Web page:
It may sound like I have a lot of gripes about Grievous, but the truth is, even with some flubs, this is still a pretty sweet display piece. When you consider he came off a retail shelf and was priced at about $20, I can be a lot more forgiving. If anything the exciting design of the pose makes up for the little technical gaffs, and I have to admit I would love to see this piece duplicated in a higher end statue. In fact, I’d go so far to say that I think the boys at Hasbro did a much better job with the design and pose on this statue than Sideshow did with their tribute to The General. If you’re a fan of the G-Man and you don’t want to blow the budget to represent him on your shelf, you can do a lot worse than tracking down one of these.

Star Wars Unleashed: Boba Fett (Target Exclusive) by Hasbro

I’m mostly up to date on my new receivings and that means I can start digging into some Toy Closet Finds for the next couple of weeks. It’s something I should have been doing all along, but sometimes I do get caught up trying to be topical by featuring new releases. Anyway, today we’re going to check out one of Hasbro’s Star Wars Unleashed series. I loved the idea of bringing affordable collectible statues to mass market retail, and so naturally I was a big fan of this line, at least I was before it became all about miniatures. I owned quite a few of these statues at one point, but most of them were sold off in my Great Star Wars Purge of 2008.  We’ll start out with the man himself, Boba Fett.


This is the Target Exclusive version of the statue, which was offered around Christmas of 2006. Originally, these statues came carded and required some assembly, but Walmart and Target secured the rights to reissue four of the statues fully assembled and in these super cool plastic drums. If memory serves, Walmart got Jedi Luke and Darth Vader from their showdown in Return of the Jedi, whereas Target got Boba here and General Grievous. Shortly after they came out, Target had an entire endcap of these guys and they were clearance down to about $6.98. How could I resist?


The presentation here is crazy awesome. It’s not the most storage friendly package, as it’s really easy to get dings or creases in the plastic. I attribute mine surviving to the fact that it’s sat up on a shelf and has been virtually untouched since the day I bought it. The drum is graced with a very vintage style deco and it offers a nice look at the statue inside. The package deco is only marred by the giant “Only at Target” emblem, which is unfortunately not something that can be removed. The back of the drum has a blurb about The Fett and the inside has a really nice piece of artwork designed as a backdrop for the statue. Hasbro went out of their way to make this statue fully displayable in the package, but you really can’t get all the nuances of this great piece without removing him. The drum is collector friendly and you can lift the statue out and clip away the heavy twisty ties, which secure him to the plastic tray.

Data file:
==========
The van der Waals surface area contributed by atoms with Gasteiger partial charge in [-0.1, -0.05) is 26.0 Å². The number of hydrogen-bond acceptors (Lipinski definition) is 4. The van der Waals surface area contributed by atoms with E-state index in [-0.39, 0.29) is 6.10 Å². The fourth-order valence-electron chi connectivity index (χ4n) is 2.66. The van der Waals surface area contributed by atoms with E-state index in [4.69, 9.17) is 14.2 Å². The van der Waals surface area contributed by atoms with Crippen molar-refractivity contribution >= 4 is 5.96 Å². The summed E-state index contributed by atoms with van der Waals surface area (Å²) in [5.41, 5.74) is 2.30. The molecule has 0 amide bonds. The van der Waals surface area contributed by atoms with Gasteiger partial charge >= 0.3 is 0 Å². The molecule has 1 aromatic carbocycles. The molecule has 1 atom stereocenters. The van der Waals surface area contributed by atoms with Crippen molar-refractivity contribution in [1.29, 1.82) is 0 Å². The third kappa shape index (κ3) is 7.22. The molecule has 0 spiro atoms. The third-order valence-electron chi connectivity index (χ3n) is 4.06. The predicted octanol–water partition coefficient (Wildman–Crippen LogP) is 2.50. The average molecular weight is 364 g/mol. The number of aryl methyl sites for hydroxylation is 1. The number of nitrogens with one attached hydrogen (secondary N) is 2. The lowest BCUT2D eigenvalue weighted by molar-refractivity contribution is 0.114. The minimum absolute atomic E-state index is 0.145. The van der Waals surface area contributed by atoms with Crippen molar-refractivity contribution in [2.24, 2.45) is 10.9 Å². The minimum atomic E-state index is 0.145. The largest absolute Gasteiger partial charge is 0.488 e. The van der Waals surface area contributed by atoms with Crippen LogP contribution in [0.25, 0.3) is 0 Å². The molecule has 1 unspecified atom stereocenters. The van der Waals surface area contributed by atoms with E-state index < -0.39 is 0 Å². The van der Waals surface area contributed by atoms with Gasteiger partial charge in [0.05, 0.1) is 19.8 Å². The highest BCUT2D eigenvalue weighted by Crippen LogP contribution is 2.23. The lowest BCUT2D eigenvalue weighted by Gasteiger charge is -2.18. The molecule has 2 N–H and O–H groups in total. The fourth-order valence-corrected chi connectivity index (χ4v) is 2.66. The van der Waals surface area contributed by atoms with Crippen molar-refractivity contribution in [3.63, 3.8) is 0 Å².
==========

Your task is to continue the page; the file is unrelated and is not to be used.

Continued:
By God, this statue is awesome! Granted, it’s a far cry from being true to Boba’s final moments, screaming like a girl as a blind man pushed him into the maw of a giant sand-vagina-monster, but then Unleashed was always about putting Star Wars characters into outlandishly stupendous poses. What we have here is more like a statue of Fett’s demise as commissioned by his Fan Club. He’s depicted going down fighting in a blaze of glory, jetpack firing on full power and rifle blasting away into the Sarlaac with defiance. It is, nonetheless, a majestic display and the pose perfectly conveys a ridiculous amount of energy and excitement for a static piece.


The detail on Fett himself is striking. There’s subtle texture work over every part of his jumpsuit, right down to the stitching, and even some distressed areas. The armor is recreated with all the familiar dings and dents, and there are even a few extra nicks and scratches on his chest plate that aren’t familiar to me. Even his sash, while blown a bit out of proportion for dramatic effect, is fully textured and features fraying at the edges and some holes. Hasbro obviously designed this piece to stand up under close scrutiny and it does that well.


As great as the sculpt is, the paintwork also rises to the occasion. Besides recreating all the familiar green and ochre of Fett’s armor, it’s the distressing that impresses me the most. The rubbed steel is present on the jetpack and the various gashes and dings on his armor are all painted in silver. Yes, some of the silver paint is a little heavy handed, but I don’t it’s enough to detractfrom the overall aesthetic.


About the only place this statue falters is in the base. The Sarlaac tentacles are excellent, and positioned very well with one wrapped around his leg and the other two snaking up for a better grasp. Even, the clear orange plastic used for the blast from the jetpack works wonderfully to hold Fett aloft. No, the problem I have with the base is the Sarlaac itself. Sure, it’s undersized but that doesn’t bother me. What does is the way the orange plastic from the blast fills it up and makes it look like some kind of gelatin desert… with teeth.

While this piece has a nice heft to it, you statue collectors out there may find the plastic a bit wanting in some areas. There’s still some unfortunate bendy quality going on in a few places. Many Unleashed statues were notorious for this and at least a couple of mine didn’t survive storage because of warping plastic. Indeed, the rocket on Fett’s jetpack seems to warp a bit to the side and only a little bit, but otherwise, this is a nice solid hunk of plastic.


A lot of Star Wars Unleashed statues have come and gone out of my collection, but this one has always been one of my favorites. Once again, I really applaud Hasbro’s development of the entire Unleashed line, and looking at this piece it’s hard to believe that it was sold off the shelf of a big box toy retailer and for around twenty bucks. Sure, we aren’t talking about Gentle Giant of Sideshow here, but this statue is an excellent piece of work and for the price, it just couldn’t be beat. At some point next week, I’ll swing around and check out the Unleashed version of General Grievous and see how he stacks up.